Seminar for the faculty of the Al-Mahdi school in the Shiite village of Mashghara. The seminar, on the Islamic Revolution in Iran, took place in collaboration with the Imam Khomeini Cultural Center.

To the best of the ITIC’s knowledge, the United States has not designated the Al-Mahdi and Al-Mustafa Schools as terrorist entities and has not imposed sanctions on them, although these are Hezbollah institutions (the Americans do not distinguish between military and civilian institutions) inculcating radicalization of Shiite youth in Lebanon according to radical Iranian ideology, and their graduates enlist in the ranks of Hezbollah to become future operatives. On the other hand, Sheikh Naim Qassem, the dominant figure in the Al-Mustafa School network, is on the US sanctions list, being Hezbollah’s deputy secretary-general.

Structure of the study
  • The study includes the following sections:
    • The Islamic Education Foundation (the Al-Mahdi Schools)
      • The Al-Mahdi Schools: overview
      • The significance of establishing the Al-Mahdi school in the village of Al-Qatrani
      • Inculcation of Iranian radical Shiite ideology and support for Hezbollah
      • Photos demonstrating the indoctrination of the Al-Mahdi schoolchildren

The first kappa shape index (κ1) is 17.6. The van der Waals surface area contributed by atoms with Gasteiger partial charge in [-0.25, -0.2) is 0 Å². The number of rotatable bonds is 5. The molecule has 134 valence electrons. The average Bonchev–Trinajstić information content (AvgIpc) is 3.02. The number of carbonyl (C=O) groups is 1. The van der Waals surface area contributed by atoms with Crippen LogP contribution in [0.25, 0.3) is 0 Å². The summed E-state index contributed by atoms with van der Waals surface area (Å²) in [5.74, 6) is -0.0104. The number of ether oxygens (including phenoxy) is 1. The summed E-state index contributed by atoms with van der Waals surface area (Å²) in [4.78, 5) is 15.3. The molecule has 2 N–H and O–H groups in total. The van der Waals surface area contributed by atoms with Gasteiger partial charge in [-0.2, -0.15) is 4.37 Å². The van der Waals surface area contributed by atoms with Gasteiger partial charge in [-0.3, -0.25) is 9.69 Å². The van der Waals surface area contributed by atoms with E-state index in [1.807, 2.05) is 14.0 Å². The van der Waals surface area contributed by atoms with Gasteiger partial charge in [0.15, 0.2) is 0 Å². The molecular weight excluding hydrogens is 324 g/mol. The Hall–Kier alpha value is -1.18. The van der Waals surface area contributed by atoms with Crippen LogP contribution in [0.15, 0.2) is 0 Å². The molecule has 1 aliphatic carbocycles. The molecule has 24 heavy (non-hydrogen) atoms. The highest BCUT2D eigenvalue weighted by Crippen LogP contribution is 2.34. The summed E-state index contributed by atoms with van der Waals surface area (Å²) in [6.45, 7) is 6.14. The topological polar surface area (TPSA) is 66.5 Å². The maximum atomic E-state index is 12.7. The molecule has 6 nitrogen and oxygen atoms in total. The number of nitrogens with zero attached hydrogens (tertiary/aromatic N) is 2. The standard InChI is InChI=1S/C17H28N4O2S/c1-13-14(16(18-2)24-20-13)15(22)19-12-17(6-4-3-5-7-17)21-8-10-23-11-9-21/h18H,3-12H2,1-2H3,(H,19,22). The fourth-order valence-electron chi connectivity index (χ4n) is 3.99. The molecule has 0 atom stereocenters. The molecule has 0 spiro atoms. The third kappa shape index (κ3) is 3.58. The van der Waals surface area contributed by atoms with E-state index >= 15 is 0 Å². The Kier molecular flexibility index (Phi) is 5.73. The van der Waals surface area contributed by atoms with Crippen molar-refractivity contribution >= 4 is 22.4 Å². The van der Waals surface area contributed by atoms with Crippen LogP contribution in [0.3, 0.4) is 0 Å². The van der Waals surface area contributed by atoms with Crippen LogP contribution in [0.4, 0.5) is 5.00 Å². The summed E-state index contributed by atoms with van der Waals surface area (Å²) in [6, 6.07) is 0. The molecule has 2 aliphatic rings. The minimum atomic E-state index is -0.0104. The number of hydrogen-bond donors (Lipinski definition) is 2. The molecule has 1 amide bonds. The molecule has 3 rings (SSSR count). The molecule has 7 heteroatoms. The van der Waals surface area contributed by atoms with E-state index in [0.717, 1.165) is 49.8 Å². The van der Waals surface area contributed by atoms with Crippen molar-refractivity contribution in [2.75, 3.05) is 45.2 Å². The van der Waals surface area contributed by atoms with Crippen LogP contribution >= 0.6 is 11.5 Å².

• The Islamic Religious Education Association (Al-Mustafa Schools)
      • Al-Mustafa Schools: basic figures
      • The educational teachings of Sheikh Naim Qassem, the prominent figure in the operation of the Al-Mustafa Schools
    • The funding of Hezbollah’s educational institutions
    • Appendix: List of the ITIC’s publications as part of a research project examining Hezbollah’s civilian infrastructure
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[1] The ITIC is carrying out a research project which analyzes the modus operandi of Hezbollah’s civilian foundations. So far, six foundations were examined as part of this project (see appendix). 
[2] According to Shiite tradition, the Imam Al-Mahdi is the “hidden imam” who is supposed to reappear as the Shiite Messiah and redeem the world. Belief in the imam as super-human, omnipotent and infallible is one of the unique central beliefs of Shiite Islam. The first imam was Ali, “the emir of the faithful,” Muhammad’s son-in-law and the fourth Caliph, according to the Sunni Muslims. From his death in 661 A.D. until 874 A.D., when the 12th imam disappeared, there were 11 Shiite imams. The “hidden imam,” according to Shiite belief, will return to the world as the “Mahdi,” a term meaning “the one guided by Allah to take the straight path.” The Mahdi will bring the message of redemption, take revenge on the enemies of the Shiites, and bring justice to the world. Hezbollah’s scouting movement and other Hezbollah institutions are also called “Al-Mahdi.”